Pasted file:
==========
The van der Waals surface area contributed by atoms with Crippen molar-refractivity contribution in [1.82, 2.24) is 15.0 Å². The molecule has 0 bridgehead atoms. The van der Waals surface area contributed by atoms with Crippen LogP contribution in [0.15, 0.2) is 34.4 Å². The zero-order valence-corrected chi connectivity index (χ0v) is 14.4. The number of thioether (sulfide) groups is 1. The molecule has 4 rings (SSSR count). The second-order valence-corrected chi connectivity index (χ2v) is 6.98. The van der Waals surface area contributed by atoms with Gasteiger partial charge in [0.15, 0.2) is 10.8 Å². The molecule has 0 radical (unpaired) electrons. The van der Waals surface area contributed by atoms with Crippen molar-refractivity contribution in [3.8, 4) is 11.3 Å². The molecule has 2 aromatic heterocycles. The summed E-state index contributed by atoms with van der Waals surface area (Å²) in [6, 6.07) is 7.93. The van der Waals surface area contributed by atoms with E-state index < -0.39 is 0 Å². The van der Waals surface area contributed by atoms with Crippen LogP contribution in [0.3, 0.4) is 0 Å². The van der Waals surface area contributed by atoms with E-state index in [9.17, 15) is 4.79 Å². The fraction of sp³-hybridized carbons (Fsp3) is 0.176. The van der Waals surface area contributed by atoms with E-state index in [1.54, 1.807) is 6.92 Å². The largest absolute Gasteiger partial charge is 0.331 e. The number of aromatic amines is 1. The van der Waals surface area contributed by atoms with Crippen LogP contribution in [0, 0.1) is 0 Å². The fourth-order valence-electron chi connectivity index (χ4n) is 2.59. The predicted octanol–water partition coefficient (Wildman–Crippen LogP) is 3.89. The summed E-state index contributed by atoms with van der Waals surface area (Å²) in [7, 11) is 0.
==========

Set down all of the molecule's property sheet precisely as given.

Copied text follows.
The van der Waals surface area contributed by atoms with Crippen molar-refractivity contribution in [1.82, 2.24) is 15.0 Å². The molecule has 0 bridgehead atoms. The van der Waals surface area contributed by atoms with Crippen LogP contribution in [0.15, 0.2) is 34.4 Å². The zero-order valence-corrected chi connectivity index (χ0v) is 14.4. The number of thioether (sulfide) groups is 1. The molecule has 4 rings (SSSR count). The second-order valence-corrected chi connectivity index (χ2v) is 6.98. The van der Waals surface area contributed by atoms with Gasteiger partial charge in [0.15, 0.2) is 10.8 Å². The molecule has 0 radical (unpaired) electrons. The van der Waals surface area contributed by atoms with Crippen molar-refractivity contribution in [3.8, 4) is 11.3 Å². The molecule has 2 aromatic heterocycles. The summed E-state index contributed by atoms with van der Waals surface area (Å²) in [6, 6.07) is 7.93. The van der Waals surface area contributed by atoms with E-state index < -0.39 is 0 Å². The van der Waals surface area contributed by atoms with Crippen LogP contribution in [0.3, 0.4) is 0 Å². The van der Waals surface area contributed by atoms with E-state index in [9.17, 15) is 4.79 Å². The fraction of sp³-hybridized carbons (Fsp3) is 0.176. The van der Waals surface area contributed by atoms with E-state index in [1.54, 1.807) is 6.92 Å². The largest absolute Gasteiger partial charge is 0.331 e. The number of aromatic amines is 1. The van der Waals surface area contributed by atoms with Crippen LogP contribution in [0, 0.1) is 0 Å². The fourth-order valence-electron chi connectivity index (χ4n) is 2.59. The predicted octanol–water partition coefficient (Wildman–Crippen LogP) is 3.89. The summed E-state index contributed by atoms with van der Waals surface area (Å²) in [7, 11) is 0.